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Neoplasia. 2005 Feb;7(2):109-17.

Ferritin as an endogenous MRI reporter for noninvasive imaging of gene expression in C6 glioma tumors.

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Department of Biological Regulation, The Weizmann Institute of Science, Rehovot 76100, Israel.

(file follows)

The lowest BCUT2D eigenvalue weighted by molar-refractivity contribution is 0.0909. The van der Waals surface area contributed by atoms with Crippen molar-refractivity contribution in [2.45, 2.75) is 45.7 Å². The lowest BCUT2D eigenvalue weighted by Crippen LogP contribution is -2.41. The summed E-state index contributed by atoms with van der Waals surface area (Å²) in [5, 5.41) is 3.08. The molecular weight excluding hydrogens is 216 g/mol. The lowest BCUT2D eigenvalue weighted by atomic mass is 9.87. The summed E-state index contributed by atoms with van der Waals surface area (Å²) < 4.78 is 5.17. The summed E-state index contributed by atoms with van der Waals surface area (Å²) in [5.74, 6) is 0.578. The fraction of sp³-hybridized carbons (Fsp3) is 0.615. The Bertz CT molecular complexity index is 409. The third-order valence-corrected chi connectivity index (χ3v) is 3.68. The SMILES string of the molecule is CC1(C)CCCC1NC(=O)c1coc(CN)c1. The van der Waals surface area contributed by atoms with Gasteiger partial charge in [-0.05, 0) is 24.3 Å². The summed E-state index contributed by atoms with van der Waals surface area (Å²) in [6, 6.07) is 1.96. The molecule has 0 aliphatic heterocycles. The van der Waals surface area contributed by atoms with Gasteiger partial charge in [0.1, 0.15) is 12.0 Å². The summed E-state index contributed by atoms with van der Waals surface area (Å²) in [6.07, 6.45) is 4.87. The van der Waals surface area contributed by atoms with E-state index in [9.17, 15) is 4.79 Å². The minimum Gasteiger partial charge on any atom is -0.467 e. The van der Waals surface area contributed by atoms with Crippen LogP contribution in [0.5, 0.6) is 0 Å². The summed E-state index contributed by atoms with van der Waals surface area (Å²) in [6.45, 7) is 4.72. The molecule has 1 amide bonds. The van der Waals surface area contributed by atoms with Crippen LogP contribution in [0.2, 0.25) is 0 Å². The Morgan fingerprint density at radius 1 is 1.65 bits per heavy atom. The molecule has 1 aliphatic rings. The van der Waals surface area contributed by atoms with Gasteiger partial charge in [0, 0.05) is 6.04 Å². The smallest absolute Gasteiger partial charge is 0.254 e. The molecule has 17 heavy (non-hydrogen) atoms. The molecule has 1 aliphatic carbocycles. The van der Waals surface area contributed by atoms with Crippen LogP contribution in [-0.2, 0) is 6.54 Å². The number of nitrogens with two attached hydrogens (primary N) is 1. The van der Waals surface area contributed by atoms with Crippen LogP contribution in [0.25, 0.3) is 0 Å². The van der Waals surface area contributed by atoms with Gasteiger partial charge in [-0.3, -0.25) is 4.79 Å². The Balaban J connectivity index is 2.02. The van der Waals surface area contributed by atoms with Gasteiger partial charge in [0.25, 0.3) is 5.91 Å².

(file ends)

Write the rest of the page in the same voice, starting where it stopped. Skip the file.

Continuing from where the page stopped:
The heavy chain of murine ferritin, an iron storage molecule with ferroxidase activity, was developed as a novel endogenous reporter for the detection of gene expression by magnetic resonance imaging (MRI). Expression of both enhanced green fluorescent protein (EGFP) and influenza hemagglutinin (HA)-tagged ferritin were tightly coregulated by tetracycline (TET), using a bidirectional expression vector. C6 cells stably expressing a TET-EGFP-HA-ferritin construct enabled the dynamic detection of TET-regulated gene expression by MRI, followed by independent validation using fluorescence microscopy and histology. MR relaxation rates were significantly elevated both in vitro and in vivo on TET withdrawal, and were consistent with induced expression of ferritin and increase in intracellular iron content. Hence, overexpression of ferritin was sufficient to trigger cellular response, augmenting iron uptake to a degree detectable by MRI. Application of this novel MR reporter gene that generates significant contrast in the absence of exogenously administered substrates opens new possibilities for noninvasive molecular imaging of gene expression by MRI.

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